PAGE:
Advanced Search
MyIDEAS: Login to save this paper or follow this series

Sibling Rivalry: A Six Country Comparison

Contents:

Author Info

  • Wolter, Stefan C.

    ()
    (University of Bern)

Abstract

In this paper we analyse with the PISA data on literacy achievement of fifteen-year-old pupils in six member countries of the OECD, whether the fact of having many siblings affects the individual educational outcome. The hypothesis that we test is whether parents’ resources matter for educational outcome. If they do and parents are constraint in their budgets, siblings will rival for the limited parental resources and thereby negatively affect educational outcome. The hypothesis is tested by regressing the literacy achievement on the number of siblings within a family and also by regressing directly forms of parental resources on the family size. We find significant family size effects in all six countries analysed but we also find significant differences in the effects between countries. Although sibling rivalry is relevant in all countries, it seems that some countries can compensate better than others and thereby achieve higher equity in the educational system.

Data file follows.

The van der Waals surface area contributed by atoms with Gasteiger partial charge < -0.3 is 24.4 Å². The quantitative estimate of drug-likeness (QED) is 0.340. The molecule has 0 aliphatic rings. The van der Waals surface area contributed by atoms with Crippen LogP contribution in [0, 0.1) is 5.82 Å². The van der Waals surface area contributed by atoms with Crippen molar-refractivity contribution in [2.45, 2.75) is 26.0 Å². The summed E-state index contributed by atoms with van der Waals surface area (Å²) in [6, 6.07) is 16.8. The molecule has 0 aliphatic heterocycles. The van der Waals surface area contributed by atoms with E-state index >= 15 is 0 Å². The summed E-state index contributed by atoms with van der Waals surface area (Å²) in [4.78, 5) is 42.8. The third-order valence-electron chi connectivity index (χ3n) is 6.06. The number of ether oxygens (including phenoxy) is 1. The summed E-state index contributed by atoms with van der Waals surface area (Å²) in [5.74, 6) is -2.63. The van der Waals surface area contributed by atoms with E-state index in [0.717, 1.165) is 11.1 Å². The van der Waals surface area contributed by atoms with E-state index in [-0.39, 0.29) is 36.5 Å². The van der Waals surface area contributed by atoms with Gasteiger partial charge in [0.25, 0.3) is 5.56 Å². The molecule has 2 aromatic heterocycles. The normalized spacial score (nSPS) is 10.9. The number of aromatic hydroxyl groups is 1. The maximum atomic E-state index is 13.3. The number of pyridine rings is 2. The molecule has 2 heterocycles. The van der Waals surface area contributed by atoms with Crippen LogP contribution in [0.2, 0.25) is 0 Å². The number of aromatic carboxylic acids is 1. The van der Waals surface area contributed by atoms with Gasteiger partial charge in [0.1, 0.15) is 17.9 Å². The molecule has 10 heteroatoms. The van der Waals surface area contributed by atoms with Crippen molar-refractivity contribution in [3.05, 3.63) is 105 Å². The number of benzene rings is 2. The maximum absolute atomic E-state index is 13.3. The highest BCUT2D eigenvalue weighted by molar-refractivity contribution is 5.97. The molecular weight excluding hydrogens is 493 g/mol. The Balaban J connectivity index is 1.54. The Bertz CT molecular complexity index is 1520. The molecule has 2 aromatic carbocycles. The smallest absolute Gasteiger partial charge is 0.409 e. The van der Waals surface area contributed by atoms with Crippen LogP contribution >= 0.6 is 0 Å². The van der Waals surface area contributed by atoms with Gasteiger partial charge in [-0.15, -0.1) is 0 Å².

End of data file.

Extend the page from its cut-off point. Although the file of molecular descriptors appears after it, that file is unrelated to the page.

Download Info

If you experience problems downloading a file, check if you have the proper application to view it first. In case of further problems read the IDEAS help page. Note that these files are not on the IDEAS site. Please be patient as the files may be large.
File URL: http://ftp.iza.org/dp734.pdf
Download Restriction: no

Bibliographic Info

Paper provided by Institute for the Study of Labor (IZA) in its series IZA Discussion Papers with number 734.

as in new window
Length: 31 pages
Date of creation: Mar 2003
Date of revision: